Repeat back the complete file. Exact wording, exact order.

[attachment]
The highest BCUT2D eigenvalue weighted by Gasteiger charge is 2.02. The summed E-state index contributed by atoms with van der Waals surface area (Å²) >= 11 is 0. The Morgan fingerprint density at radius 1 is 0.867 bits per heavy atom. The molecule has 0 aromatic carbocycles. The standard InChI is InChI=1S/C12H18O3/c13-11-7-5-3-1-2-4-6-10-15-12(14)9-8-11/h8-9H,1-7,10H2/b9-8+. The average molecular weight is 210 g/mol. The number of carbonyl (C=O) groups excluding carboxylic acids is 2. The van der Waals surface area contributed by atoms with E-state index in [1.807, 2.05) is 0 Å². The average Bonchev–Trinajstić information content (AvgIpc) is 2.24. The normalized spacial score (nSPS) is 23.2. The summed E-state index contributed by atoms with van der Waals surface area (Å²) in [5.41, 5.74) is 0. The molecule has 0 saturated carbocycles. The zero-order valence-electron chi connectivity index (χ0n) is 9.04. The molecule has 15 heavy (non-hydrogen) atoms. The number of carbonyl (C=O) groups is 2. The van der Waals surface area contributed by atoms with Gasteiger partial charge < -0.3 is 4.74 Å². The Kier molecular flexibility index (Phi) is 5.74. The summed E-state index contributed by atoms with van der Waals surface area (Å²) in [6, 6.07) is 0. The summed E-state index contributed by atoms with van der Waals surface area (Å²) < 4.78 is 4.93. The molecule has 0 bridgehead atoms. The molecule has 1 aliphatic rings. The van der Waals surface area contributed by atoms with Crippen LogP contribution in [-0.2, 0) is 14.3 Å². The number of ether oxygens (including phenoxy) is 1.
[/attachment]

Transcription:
The highest BCUT2D eigenvalue weighted by Gasteiger charge is 2.02. The summed E-state index contributed by atoms with van der Waals surface area (Å²) >= 11 is 0. The Morgan fingerprint density at radius 1 is 0.867 bits per heavy atom. The molecule has 0 aromatic carbocycles. The standard InChI is InChI=1S/C12H18O3/c13-11-7-5-3-1-2-4-6-10-15-12(14)9-8-11/h8-9H,1-7,10H2/b9-8+. The average molecular weight is 210 g/mol. The number of carbonyl (C=O) groups excluding carboxylic acids is 2. The van der Waals surface area contributed by atoms with E-state index in [1.807, 2.05) is 0 Å². The average Bonchev–Trinajstić information content (AvgIpc) is 2.24. The normalized spacial score (nSPS) is 23.2. The summed E-state index contributed by atoms with van der Waals surface area (Å²) in [5.41, 5.74) is 0. The molecule has 0 saturated carbocycles. The zero-order valence-electron chi connectivity index (χ0n) is 9.04. The molecule has 15 heavy (non-hydrogen) atoms. The number of carbonyl (C=O) groups is 2. The van der Waals surface area contributed by atoms with Gasteiger partial charge < -0.3 is 4.74 Å². The Kier molecular flexibility index (Phi) is 5.74. The summed E-state index contributed by atoms with van der Waals surface area (Å²) in [6, 6.07) is 0. The summed E-state index contributed by atoms with van der Waals surface area (Å²) < 4.78 is 4.93. The molecule has 0 bridgehead atoms. The molecule has 1 aliphatic rings. The van der Waals surface area contributed by atoms with Crippen LogP contribution in [-0.2, 0) is 14.3 Å². The number of ether oxygens (including phenoxy) is 1.